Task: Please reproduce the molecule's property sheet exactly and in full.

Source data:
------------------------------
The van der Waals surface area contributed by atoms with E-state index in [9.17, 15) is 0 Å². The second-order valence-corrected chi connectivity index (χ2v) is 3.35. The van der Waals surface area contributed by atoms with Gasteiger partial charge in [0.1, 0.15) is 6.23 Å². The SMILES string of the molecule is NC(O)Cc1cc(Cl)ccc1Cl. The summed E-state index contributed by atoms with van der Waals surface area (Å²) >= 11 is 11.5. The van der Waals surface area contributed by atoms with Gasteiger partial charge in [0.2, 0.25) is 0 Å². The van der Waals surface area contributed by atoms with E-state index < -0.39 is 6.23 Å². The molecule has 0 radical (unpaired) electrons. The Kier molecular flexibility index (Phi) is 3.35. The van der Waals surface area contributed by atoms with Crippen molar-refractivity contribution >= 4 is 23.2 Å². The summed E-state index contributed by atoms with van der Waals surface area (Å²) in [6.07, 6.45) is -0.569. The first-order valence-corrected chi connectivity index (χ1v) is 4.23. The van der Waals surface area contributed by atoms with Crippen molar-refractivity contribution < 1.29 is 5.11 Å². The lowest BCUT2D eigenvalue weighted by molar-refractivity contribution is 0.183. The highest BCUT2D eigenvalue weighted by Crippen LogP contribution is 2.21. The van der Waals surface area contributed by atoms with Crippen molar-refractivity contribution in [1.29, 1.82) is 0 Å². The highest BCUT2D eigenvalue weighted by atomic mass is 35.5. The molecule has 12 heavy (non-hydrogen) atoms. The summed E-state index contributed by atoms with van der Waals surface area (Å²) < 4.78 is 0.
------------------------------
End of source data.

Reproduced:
The van der Waals surface area contributed by atoms with E-state index in [9.17, 15) is 0 Å². The second-order valence-corrected chi connectivity index (χ2v) is 3.35. The van der Waals surface area contributed by atoms with Gasteiger partial charge in [0.1, 0.15) is 6.23 Å². The SMILES string of the molecule is NC(O)Cc1cc(Cl)ccc1Cl. The summed E-state index contributed by atoms with van der Waals surface area (Å²) >= 11 is 11.5. The van der Waals surface area contributed by atoms with Gasteiger partial charge in [0.2, 0.25) is 0 Å². The van der Waals surface area contributed by atoms with E-state index < -0.39 is 6.23 Å². The molecule has 0 radical (unpaired) electrons. The Kier molecular flexibility index (Phi) is 3.35. The van der Waals surface area contributed by atoms with Crippen molar-refractivity contribution >= 4 is 23.2 Å². The summed E-state index contributed by atoms with van der Waals surface area (Å²) in [6.07, 6.45) is -0.569. The first-order valence-corrected chi connectivity index (χ1v) is 4.23. The van der Waals surface area contributed by atoms with Crippen molar-refractivity contribution < 1.29 is 5.11 Å². The lowest BCUT2D eigenvalue weighted by molar-refractivity contribution is 0.183. The highest BCUT2D eigenvalue weighted by Crippen LogP contribution is 2.21. The van der Waals surface area contributed by atoms with Crippen molar-refractivity contribution in [1.29, 1.82) is 0 Å². The highest BCUT2D eigenvalue weighted by atomic mass is 35.5. The molecule has 12 heavy (non-hydrogen) atoms. The summed E-state index contributed by atoms with van der Waals surface area (Å²) < 4.78 is 0.